With a name like The Family Crest, you’d expect a significant level of comradery, synchronization, and harmonization, especially considering this San Franciscan clan consists of a whopping seven members. Despite lacking core ancestral commonalities as their name implies, The Family Crest is built around a mob mentality. Originating as lead singer Liam McCormick’s recording project, their first production came back in 2008 with separate samples from over 100(!) musicians across Northern California compiled into one small collective of songs. As they grew in popularity they ironically needed to shrink in size, compressing the orchestral numbers that their brand was centered around into a seven piece assembly that sounds as though they’re double that size.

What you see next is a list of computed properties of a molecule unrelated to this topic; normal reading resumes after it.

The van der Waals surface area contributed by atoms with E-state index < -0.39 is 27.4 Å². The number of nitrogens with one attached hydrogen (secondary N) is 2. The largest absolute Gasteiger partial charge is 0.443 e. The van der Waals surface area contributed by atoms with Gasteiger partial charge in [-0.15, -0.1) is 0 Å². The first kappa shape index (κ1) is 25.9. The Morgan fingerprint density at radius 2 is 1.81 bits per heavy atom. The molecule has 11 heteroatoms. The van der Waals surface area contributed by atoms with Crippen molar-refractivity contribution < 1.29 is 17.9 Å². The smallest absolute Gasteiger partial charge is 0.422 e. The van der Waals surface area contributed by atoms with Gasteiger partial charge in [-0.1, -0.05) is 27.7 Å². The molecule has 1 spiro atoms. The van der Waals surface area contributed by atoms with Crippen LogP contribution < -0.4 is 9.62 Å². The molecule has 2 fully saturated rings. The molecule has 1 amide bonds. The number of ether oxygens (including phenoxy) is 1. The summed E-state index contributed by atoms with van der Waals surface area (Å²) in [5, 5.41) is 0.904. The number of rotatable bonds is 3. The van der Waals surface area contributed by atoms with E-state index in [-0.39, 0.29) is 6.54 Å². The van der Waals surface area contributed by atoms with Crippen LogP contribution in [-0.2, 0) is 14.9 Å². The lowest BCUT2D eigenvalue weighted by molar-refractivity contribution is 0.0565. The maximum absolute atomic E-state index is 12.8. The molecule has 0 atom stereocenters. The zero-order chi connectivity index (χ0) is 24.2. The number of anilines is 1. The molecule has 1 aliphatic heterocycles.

At first glance this music video just seems like a simple process of setting up shop in random places where there’s no need to rent out recording space, thus providing a cheap visual to accompany the audio. The amount of effort and subtle inclusions that The Family Crest sneak into this video however, is fairly surprising. For example, I somehow sense a connection in McCormick and the rest of the band’s refusal to open their eyes during many part of their set with with the unnamed character whom the song refer to’s decision to hide away from the world. Their close-eyed bellows are amusingly paired with constantly changing and commonly beautiful aesthetics of California, which apparently took immense amounts of technical preparation to set up through timely measurement systems intended to show off the Golden State through a green screen effect. McCormick and piano player Laura Bergmann wrote in a joint email to NPR that, “In the end, this song is about experiencing the good and bad in life, and being able to recognize the beauty and fluid nature of our existence. By shooting amidst these epic landscapes, we explore ‘The World’ and our admiration for it while acknowledging the impact it has on us as humans.” In addition to the upbeat celebration of positivity, the downbeat change of pace around minute three is such a fun modification of direction. Including what seems like two songs in one five minute track is refreshing, playing off common memories of “Band On The Run” that make listeners think “Wait…is this still the same song…?”